Making A Quilt – Part 1
I love making quilts and have made a few for family and friends but I’ve always stuck to a fairly basic block pattern or made up my own (which doesn’t always go according to plan and usually needs one or two adjustments)! I’ve been trying to find a quilt pattern that is easy to follow but with a unique end result and that’s when I stumbled across the Disappearing Nine Patch Quilt. It’s a basic nine patch pattern but you cut the block into four, hence the ‘Disappearing’ part!
I’ll be taking you through the making of my newest quilt over the course of a few blogs as I progress through each stage. This quilt is a Christmas present for my daughter – starting it now means I can take my time and get it right!
First you need your materials and equipment (please note I am just going to list what you need for now and will give a new list for each stage) as follows – :
81 fabric squares (5 in x 5in)
Let’s start with the fun part – arranging the nine patch block! Lay the block out as three rows of three and remember to take your time and have a play – the centre square will end up being cut into four small squares so keep this in mind (I wouldn’t put a large pattern here). Once you are you are happy with your block, it’s time to stitch it together.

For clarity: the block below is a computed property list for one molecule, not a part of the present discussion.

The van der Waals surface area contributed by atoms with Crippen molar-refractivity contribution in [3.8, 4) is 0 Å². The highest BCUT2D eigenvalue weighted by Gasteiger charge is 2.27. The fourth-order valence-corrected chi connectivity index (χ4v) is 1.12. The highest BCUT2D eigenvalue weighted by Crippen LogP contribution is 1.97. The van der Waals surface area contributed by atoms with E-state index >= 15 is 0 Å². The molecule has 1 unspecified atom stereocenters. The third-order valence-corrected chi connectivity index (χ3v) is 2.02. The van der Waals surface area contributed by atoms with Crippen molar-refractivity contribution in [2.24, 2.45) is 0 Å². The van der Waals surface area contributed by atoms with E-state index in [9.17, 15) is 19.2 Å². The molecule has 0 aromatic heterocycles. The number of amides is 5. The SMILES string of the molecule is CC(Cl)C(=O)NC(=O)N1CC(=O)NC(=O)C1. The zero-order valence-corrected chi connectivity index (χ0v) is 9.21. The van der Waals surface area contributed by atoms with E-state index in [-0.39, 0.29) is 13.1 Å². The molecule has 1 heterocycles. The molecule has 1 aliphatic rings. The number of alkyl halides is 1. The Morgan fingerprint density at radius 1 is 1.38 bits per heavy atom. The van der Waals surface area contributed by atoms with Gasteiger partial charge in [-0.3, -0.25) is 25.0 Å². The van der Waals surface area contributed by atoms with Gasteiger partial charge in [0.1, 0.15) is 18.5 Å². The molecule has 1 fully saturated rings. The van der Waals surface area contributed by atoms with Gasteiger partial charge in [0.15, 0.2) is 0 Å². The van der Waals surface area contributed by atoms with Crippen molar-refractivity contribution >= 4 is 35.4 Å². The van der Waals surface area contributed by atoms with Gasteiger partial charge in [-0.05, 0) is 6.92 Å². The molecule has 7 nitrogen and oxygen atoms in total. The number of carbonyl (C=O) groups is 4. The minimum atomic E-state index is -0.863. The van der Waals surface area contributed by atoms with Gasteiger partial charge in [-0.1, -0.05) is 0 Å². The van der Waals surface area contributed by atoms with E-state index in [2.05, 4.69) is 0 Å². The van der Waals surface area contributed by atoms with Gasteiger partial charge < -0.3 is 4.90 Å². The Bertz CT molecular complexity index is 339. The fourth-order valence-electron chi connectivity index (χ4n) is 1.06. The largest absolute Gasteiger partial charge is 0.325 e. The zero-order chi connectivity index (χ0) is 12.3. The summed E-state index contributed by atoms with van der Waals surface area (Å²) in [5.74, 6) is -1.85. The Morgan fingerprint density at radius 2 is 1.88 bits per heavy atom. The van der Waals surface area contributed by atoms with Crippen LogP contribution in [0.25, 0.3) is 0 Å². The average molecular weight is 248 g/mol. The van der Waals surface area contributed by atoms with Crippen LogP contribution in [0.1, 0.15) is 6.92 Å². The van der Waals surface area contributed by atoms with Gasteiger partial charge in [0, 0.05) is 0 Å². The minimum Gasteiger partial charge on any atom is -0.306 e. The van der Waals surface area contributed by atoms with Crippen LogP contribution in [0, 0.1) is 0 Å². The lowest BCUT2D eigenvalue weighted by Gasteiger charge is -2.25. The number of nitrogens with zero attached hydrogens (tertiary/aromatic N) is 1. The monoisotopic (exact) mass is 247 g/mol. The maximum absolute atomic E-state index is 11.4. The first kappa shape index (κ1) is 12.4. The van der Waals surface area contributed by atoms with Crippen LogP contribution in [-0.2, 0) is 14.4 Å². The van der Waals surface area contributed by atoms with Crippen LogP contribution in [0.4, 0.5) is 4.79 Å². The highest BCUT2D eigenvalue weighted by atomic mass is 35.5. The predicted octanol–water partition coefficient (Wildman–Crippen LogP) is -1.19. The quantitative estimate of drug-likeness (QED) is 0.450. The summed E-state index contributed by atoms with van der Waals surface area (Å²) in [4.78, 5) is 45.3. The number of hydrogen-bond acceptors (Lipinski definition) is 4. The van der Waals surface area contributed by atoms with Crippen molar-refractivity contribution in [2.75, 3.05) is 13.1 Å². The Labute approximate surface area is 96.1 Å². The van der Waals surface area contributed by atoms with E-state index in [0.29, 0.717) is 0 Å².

* Just a quick note now – use a 1/4 inch (6mm) seam allowance on all stitching for this quilt
Take your first row and stitch the patches together so you end up with a chain of three squares. Repeat this for the middle and bottom rows. You will now have three rows of three squares. Press the seams.
Now sew the three rows together, making sure to match your seams. Again, when you have finished stitching, press your seams.
Next, it is time to cut your nine patch block into smaller blocks. Measure halfway across your block vertically and cut in half. Then do the same horizontally.
Now you are left with four smaller blocks.
Repeat this process with the other groups of patches and you will be left with 36 smaller blocks. Now it’s time to really make the nine patches disappear – turn the blocks in different ways (some 45 degrees, some 180 degrees, whatever you like the look of) and you will be left with a totally unique layout, ready for stitching!
That’s as far as I have got for now, but part 2 of this blog will cover stitching the blocks together and adding borders to complete your quilt top.
Until then, happy sewing!
Sarah – Web Assistant and Sewing Novice